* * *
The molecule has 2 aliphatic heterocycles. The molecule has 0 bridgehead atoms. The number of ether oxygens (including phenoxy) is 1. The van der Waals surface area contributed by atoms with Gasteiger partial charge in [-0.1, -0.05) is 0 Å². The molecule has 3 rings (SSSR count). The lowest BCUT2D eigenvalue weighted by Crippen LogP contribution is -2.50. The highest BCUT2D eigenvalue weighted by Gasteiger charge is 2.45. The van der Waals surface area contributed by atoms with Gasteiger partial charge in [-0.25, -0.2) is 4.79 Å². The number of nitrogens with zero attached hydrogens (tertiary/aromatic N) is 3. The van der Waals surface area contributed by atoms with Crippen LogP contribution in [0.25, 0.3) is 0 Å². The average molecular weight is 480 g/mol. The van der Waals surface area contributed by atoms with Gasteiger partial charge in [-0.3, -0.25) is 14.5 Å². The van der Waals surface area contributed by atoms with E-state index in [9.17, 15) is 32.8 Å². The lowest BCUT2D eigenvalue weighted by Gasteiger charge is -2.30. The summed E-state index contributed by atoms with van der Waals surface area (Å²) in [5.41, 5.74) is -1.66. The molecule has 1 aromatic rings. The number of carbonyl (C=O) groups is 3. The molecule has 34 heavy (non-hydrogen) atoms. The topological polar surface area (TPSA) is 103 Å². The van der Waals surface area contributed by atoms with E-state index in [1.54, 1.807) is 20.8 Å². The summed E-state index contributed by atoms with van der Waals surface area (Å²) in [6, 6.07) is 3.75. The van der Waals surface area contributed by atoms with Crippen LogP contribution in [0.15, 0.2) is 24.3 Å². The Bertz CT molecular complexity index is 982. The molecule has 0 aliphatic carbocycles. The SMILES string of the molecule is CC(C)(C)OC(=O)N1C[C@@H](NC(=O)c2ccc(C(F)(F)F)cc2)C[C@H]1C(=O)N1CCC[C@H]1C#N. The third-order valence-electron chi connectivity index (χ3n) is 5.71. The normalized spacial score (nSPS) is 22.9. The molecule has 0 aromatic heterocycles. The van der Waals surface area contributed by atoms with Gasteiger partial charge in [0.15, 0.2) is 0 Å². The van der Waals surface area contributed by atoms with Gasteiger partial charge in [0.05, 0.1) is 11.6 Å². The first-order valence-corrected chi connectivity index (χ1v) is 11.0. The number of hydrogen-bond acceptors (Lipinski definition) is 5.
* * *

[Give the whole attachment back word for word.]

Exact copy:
The molecule has 2 aliphatic heterocycles. The molecule has 0 bridgehead atoms. The number of ether oxygens (including phenoxy) is 1. The van der Waals surface area contributed by atoms with Gasteiger partial charge in [-0.1, -0.05) is 0 Å². The molecule has 3 rings (SSSR count). The lowest BCUT2D eigenvalue weighted by Crippen LogP contribution is -2.50. The highest BCUT2D eigenvalue weighted by Gasteiger charge is 2.45. The van der Waals surface area contributed by atoms with Gasteiger partial charge in [-0.25, -0.2) is 4.79 Å². The number of nitrogens with zero attached hydrogens (tertiary/aromatic N) is 3. The van der Waals surface area contributed by atoms with Crippen LogP contribution in [0.25, 0.3) is 0 Å². The average molecular weight is 480 g/mol. The van der Waals surface area contributed by atoms with Gasteiger partial charge in [-0.3, -0.25) is 14.5 Å². The van der Waals surface area contributed by atoms with E-state index in [9.17, 15) is 32.8 Å². The lowest BCUT2D eigenvalue weighted by Gasteiger charge is -2.30. The summed E-state index contributed by atoms with van der Waals surface area (Å²) in [5.41, 5.74) is -1.66. The molecule has 1 aromatic rings. The number of carbonyl (C=O) groups is 3. The molecule has 34 heavy (non-hydrogen) atoms. The topological polar surface area (TPSA) is 103 Å². The van der Waals surface area contributed by atoms with E-state index in [1.54, 1.807) is 20.8 Å². The summed E-state index contributed by atoms with van der Waals surface area (Å²) in [6, 6.07) is 3.75. The van der Waals surface area contributed by atoms with Crippen LogP contribution in [0.15, 0.2) is 24.3 Å². The Bertz CT molecular complexity index is 982. The molecule has 0 aliphatic carbocycles. The SMILES string of the molecule is CC(C)(C)OC(=O)N1C[C@@H](NC(=O)c2ccc(C(F)(F)F)cc2)C[C@H]1C(=O)N1CCC[C@H]1C#N. The third-order valence-electron chi connectivity index (χ3n) is 5.71. The normalized spacial score (nSPS) is 22.9. The molecule has 0 aromatic heterocycles. The van der Waals surface area contributed by atoms with Gasteiger partial charge in [0.15, 0.2) is 0 Å². The van der Waals surface area contributed by atoms with Gasteiger partial charge in [0.05, 0.1) is 11.6 Å². The first-order valence-corrected chi connectivity index (χ1v) is 11.0. The number of hydrogen-bond acceptors (Lipinski definition) is 5.